According to Reuters, Corzine, the former governor of New Jersey, is expected to soon leave his position as an operating partner at J.C. Flowers, which is run by J. Christopher Flowers, a financier who has had a long business relationship with Corzine.
Corzine’s position at J.C. Flowers was part time and did not include a salary. Instead, he received a form of carried interest from the current J.C. Flowers fund, Reuters reported Thursday.
J.C. Flowers is expected to record a net loss of $47.8 million from a 2008 investment in MF Global, The Wall Street Journal reported.
The report comes days after MF Global, which had over $6 billion in exposure tied to European sovereign debt, filed for the eighth-largest bankruptcy in U.S. history. The New York-based company suffered a classic run on the bank as customers and counterparties headed for the exits over concerns about its risky bets.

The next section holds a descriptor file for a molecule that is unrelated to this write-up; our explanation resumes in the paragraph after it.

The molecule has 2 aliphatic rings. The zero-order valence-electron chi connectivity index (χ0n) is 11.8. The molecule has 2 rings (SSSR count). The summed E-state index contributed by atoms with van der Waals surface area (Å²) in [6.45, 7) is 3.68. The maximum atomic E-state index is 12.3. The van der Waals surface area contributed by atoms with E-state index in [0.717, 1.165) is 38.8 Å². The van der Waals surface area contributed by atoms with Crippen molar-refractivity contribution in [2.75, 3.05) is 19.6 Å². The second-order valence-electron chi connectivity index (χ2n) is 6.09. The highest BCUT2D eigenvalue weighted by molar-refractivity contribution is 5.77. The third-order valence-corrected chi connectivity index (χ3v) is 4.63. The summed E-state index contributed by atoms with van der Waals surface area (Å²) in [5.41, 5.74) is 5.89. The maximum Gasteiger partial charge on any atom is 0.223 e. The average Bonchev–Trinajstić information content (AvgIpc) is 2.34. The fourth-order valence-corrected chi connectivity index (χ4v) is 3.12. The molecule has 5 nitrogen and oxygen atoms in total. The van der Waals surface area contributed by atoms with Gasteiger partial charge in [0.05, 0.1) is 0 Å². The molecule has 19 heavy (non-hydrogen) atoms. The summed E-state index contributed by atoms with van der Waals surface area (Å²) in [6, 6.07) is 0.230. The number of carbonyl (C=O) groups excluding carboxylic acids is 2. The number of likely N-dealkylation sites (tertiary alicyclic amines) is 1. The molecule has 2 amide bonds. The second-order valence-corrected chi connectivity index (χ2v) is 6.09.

Before entering the political world by becoming a U.S. Senator from New Jersey, Corzine, who directed the enormous euro-zone bets, served as CEO of Goldman Sachs (NYSE:GS).
Regulators and the FBI are examining the downfall of MF Global amid more than $600 million in missing client money. Investigators are also looking into statements made by Corzine about the health of the company leading up to its collapse, FOX Business’s Charlie Gasparino reported.